Mayor calls for removal of statue of Confederate Robert Edward Lee, governor rejects request

August 18, 2017 10:30 pm

The statue of Confederate Gen. Robert E. Lee in the center of Emancipation Park on August 18, 2017 in Charlottesville, Virginia (Photo by AFP)

The mayor of Charlottesville, where white nationalists were confronted by a group of anti-racism protesters last weekend, has called for the removal of a statue of Confederate Gen. Robert E. Lee who led Confederate forces in the Civil War.
Mayor Mike Signer on Friday called for an emergency meeting of state lawmakers so that they confirm the removal of the statue, but his request was immediately rejected by the state’s governor Terry McAuliffe.
Signer’s plan faces another challenge as a law passed in 1998 prohibits local governments from removing or damaging war monuments.
At least three people died and 20 more injured following the Saturday rally in which a car deliberately plowed into the crowd of peaceful counter-protesters.
Signer said the clashes had turned “equestrian statues into lightning rods” and asked McAuliffe to convene a special session of the General Assembly.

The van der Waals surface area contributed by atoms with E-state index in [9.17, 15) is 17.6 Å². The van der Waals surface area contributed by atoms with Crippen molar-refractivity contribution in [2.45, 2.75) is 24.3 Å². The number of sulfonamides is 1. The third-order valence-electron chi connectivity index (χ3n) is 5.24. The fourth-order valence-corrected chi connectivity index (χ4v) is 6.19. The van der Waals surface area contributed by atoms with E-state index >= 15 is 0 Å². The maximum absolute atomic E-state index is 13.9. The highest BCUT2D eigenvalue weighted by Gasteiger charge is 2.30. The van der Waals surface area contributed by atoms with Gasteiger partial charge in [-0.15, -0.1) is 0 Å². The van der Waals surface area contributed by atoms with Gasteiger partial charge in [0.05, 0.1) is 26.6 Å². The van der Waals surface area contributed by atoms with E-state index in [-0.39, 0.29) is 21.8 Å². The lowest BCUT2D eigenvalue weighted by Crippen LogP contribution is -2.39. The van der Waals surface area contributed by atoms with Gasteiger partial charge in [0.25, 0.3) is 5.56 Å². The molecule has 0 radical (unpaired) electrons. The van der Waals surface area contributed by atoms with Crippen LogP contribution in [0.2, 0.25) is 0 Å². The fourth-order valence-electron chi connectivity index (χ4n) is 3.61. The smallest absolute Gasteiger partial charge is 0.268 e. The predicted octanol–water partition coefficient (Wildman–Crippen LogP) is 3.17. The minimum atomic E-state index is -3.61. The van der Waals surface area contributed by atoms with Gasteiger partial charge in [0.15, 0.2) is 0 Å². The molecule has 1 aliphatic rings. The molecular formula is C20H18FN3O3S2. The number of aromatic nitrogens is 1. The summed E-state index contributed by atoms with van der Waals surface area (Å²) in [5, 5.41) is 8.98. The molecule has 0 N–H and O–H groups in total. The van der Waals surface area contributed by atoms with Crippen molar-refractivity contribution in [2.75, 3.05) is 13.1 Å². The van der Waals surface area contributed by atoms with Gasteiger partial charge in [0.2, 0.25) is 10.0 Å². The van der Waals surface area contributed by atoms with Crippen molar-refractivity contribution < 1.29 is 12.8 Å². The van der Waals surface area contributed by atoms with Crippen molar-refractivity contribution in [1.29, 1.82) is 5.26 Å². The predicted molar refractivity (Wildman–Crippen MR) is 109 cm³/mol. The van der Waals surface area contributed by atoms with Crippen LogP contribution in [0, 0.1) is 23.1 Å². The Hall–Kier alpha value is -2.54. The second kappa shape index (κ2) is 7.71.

“We can, and we must, respond by denying the Nazis and the KKK (Ku Klux Klan) and the so-called alt-right the twisted totem they seek,” he said in a statement.
Following Signer’s request, McAuliffe’s spokesman Brian Coy said McAuliffe won’t call a special session as the issue is under consideration in court.
“The governor hopes the court will rule in the city’s favor soon and encourages Mayor Signer to focus on that important litigation rather than a redundant emergency session,” Coy said.
Following the bloody event, a wave of protests began against President Donald Trump, who has blamed both sides for the outburst of violence.

Demonstrators participate in a march and rally against white supremacy August 16, 2017 in downtown Philadelphia, Pennsylvania. (Photo by AFP)

Two days after the attack, the Republican president bowed to overwhelming pressure to explicitly condemn the white supremacist groups.
On Tuesday, however, he provoked further controversy by calling far-right elements partaking in the demonstration as “very fine people,” further noting that those who had been protesting against the seemingly neo-Nazi groups were partly responsible for what happened.
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